Constructing college, university buildings wisely: Codes and standards

Engineering mechanical, electrical, plumbing (MEP), and fire protection systems in colleges and universities requires designers to look toward the future of postsecondary education, and consider all aspects of a building and its occupants. Codes, standards, and other guidelines direct the design of these buildings and campuses.

By Consulting-Specifying Engineer December 23, 2015


Aravind Batra, PE, LC, LEED AP, Principal, P2S Engineering Inc., Long Beach, Calif.

Craig Buck, PE, LEED AP, Associate, RMF Engineering, Charleston, S.C.

Jeffrey R. Crawford, PE, LEED AP, CCS, Vice President, Director of Higher Education & Research Market, Ross & Baruzzini Inc., St. Louis

Andre M. Hebert, PE, BEMP, LEED AP BD+C, Principal, Senior Mechanical Engineer, EYP Architecture & Engineering, Boston

Sergiu Pelau, PE, LEED AP, Principal, Syska Hennessy Group, New York City

Scott Robbins, PE, CEM, LEED AP BD+C, Senior Vice President, WSP | Parsons Brinckerhoff, Boston

CSE: Please explain some of the codes, standards, and guidelines you use as a guide when designing college/university facilities.

Buck: Some of the codes and standards we use when designing college/university facilities include the International Building Codes and ASHRAE standards. But in addition to those required codes and standards, many of the universities that we work with also have their own campus design standards that we must consult and consider when designing for their facilities. These include specific manufacturers or performance requirements that they want to have across their campus.

Batra: The codes that we use are the California Title 24 codes (Part 1 through 12) and the associated NFPA codes that are referenced in these codes. The standards and guidelines that we use include Labs 21, CHPS guidelines, ASHRAE design guidelines, and New Buildings Institute guidelines.

Robbins: We use all applicable codes and standards required by that state and city.

CSE: How have International Building Code, NFPA, ASHRAE, and other codes affected your work on college/university projects? What are some positive/negative aspects of these guides?

Crawford: All of these documents have evolved over the years to promote a higher level of safety, better indoor environmental quality, and much better energy performance from our buildings and building systems, all of which is good for our college/university populations. One could say a negative result is that college/university buildings now cost more to build, but I would argue that the improved health and well-being of the building occupants and significantly lower operating costs make this a very good investment. Codes are very important to our design. Unfortunately, they are not always current with new technologies, which can cause confusion. We have found that writing thoughtful variances are well-received by building officials.

Batra: The positive aspects of these codes/guides are that they have promoted enhanced life safety, enhanced user comfort, highly efficient systems, and seismically safe facilities. The negative aspects of these guides are that they are not well-coordinated and efforts need to be undertaken to coordinate the various codes/guides so that they do provide consistent requirements.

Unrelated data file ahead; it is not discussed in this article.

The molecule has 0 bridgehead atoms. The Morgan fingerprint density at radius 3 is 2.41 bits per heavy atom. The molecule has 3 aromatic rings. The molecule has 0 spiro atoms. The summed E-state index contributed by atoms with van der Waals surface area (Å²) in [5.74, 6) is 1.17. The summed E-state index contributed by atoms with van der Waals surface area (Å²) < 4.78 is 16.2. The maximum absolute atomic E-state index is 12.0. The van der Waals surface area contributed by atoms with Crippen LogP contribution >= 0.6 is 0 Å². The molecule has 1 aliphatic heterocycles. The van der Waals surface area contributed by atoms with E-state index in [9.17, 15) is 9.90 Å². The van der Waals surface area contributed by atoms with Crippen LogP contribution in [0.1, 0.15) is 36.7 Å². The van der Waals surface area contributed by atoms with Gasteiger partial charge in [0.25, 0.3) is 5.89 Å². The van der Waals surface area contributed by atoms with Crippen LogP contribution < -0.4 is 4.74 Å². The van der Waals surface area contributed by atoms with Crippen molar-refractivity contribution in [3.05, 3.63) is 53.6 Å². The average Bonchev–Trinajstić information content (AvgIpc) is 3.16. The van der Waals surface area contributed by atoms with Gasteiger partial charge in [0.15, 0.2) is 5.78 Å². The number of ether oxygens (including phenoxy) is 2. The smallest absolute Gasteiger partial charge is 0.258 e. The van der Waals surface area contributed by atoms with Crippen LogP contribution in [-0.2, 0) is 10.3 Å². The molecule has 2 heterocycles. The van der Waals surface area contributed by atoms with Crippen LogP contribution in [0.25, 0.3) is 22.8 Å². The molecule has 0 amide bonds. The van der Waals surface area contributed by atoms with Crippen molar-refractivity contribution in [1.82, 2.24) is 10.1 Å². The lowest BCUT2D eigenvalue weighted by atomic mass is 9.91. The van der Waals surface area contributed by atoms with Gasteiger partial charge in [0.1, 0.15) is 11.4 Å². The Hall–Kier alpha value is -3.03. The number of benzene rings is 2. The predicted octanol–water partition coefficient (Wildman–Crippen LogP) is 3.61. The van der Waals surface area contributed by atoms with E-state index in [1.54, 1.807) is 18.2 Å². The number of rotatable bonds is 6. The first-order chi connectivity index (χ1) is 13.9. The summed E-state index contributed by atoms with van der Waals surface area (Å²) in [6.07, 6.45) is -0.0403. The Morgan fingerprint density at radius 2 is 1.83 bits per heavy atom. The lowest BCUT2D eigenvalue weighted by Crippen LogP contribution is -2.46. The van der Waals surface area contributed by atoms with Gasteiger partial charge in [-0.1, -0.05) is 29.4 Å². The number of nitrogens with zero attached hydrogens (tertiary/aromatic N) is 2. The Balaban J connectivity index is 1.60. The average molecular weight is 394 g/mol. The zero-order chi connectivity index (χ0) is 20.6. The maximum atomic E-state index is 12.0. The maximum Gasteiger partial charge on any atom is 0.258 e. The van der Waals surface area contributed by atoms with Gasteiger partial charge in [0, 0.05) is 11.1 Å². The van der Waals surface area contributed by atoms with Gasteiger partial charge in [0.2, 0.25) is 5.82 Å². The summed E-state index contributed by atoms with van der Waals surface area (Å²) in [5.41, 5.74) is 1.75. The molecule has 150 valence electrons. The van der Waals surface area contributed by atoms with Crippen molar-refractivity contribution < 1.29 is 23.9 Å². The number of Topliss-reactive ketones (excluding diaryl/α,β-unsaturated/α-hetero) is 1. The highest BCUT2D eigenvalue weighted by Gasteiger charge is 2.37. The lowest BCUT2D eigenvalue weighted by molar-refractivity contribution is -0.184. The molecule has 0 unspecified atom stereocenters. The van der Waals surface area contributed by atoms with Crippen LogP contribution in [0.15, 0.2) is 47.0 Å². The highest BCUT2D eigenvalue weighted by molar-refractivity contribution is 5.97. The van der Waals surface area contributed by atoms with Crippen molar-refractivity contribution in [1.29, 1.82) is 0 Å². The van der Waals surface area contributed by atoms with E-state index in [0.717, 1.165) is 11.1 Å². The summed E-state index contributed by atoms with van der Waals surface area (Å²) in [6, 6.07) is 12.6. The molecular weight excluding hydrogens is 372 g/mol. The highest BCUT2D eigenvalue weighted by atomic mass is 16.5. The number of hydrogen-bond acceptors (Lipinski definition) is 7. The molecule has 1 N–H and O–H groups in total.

Buck: Integration of campus standards with the legally required codes and standards has proven to be problematic because they are, at times, contradictory. Educating owners about what is, and is not, acceptable based on the legally required codes can be difficult because it may go against something they have chosen to focus on as a standard across their campus. Many times we are forced to find a compromise that meets the code requirements but also addresses the owner’s concerns.

Pelau: The challenge of all these codes is staying informed of the changes they go through as most of them get updated every few years.

CSE: Meeting codes/standards is often one of the biggest challenges engineers face. What challenges have you recently overcome in a particular college/university project?

Buck: The Clemson Watt Family Innovation Center required the addition of a smoke-exhaust system as part of the design. The integration of this system with the architecture of the building, and incorporating the necessary smoke-control sequences to all the equipment within the building, proved to be an interesting challenge. Given the large amount of exhaust required for the system to operate, the ability to introduce the necessary amount of make-up air, when the building air handlers are not designed to operate at a 100% outside air condition, is difficult. We were able to provide the required make-up air by installing automatic door openers on the exterior doors so that those doors open prior to the smoke-exhaust fan starting.

Robbins: We recently experienced a challenge regarding the installation of rated ductwork horizontally from a control zone to a shaft. There are several options and manufactured products. The testing requirements in the code and manufacturers’ information are not where they need to be.

Batra: The biggest challenges we face are undertaking retrofit of existing building systems with limited budgets and deciding how far we need to implement the current codes to bring the building or facility to meet current codes. The recent challenge we addressed was the upgrade of existing fire/life safety requirements in a facility as part of an HVAC-upgrade project.

CSE: What international codes pose challenges as you design college/university buildings or campuses outside the United States?

Batra: We are not involved in designing facilities outside of the United States. We have conducted a peer review of projects in Europe.